Two teens have been suspended from a local high school due to a case of sexting.
It came to light a week ago after a father came to Southgate Anderson High School saying he caught his teenage daughter sending a topless photo of herself to a boy.
They met with the school principal and it was later revealed the girl had been sending several sexual selfies to her boyfriend.
Police were called to school, but the matter was handled internally. The students were suspended for three days.
According to attorney Shannon Smith who specializes in these cases, the students were lucky.
“When there are accusations of sexting back and forth, the juvenile could facing a 4 year felony, a 7 year felony, or even a 20 year felony for being the one who took the picture," she says. "So to not be charged is substantial and to the juvenile’s benefit.”
Smith says it is important to contact an attorney if your child has been sexting or accused of it committing the crime.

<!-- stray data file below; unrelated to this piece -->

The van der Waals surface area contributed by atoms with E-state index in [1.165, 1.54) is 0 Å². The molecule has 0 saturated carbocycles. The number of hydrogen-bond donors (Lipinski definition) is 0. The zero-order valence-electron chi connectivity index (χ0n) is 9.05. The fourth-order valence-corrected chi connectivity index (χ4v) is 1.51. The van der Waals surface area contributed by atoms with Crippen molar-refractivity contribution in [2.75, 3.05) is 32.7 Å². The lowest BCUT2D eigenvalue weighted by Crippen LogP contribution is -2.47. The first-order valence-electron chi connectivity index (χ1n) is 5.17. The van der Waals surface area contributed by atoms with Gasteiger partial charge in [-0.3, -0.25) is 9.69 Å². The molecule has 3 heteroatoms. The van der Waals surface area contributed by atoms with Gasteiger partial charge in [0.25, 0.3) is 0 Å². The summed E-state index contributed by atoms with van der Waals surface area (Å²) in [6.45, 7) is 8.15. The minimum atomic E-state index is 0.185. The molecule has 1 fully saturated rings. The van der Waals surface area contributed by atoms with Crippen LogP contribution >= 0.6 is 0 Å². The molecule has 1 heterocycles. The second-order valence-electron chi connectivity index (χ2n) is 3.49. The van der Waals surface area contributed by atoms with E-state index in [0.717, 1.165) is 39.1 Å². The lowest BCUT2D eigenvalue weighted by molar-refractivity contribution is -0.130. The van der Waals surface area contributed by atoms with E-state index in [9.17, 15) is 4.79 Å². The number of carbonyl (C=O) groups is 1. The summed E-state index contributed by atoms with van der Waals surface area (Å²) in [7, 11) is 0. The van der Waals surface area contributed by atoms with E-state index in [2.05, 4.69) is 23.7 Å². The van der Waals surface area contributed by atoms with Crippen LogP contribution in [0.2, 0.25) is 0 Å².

“What we are finding is that it is an epidemic,” said Smith. “It’s happening in every school. I am dealing with sexting cases every single week. I am dealing with sexting clients every single week and it’s really something that has become so widespread.”
The Southgate Community School District recognizes this problem as well.
They released this statement:
This seems to be a behavior that is occurring more and more at schools in Michigan as well as around the country. We are concerned with the behavior, and in fact one of the administrators at Southgate Anderson High School has been in touch with a gentleman from the United States Attorney’s office in Detroit. He has offered to work with the high school to develop a program to educate students. The office already has a program for students on the middle school level.
“Even though the prosecutors' office and even though the Attorney General have been working in the schools to put on presentations and show the kids that this is not okay, the kids are doing it and I continue to represent many kids who are accused of doing these things,” says Smith.
What kids do not seem to be understanding: That even with newer social media apps that promise to make pics vanish, experts say they never really go away.
“Well, they believe that the picture is getting deleted from the phone, but the forensic technology that law enforcement is using to investigate these cases is able to recover deleted images and deleted screenshots and things like that,” said Smith. “So it’s never truly deleted.”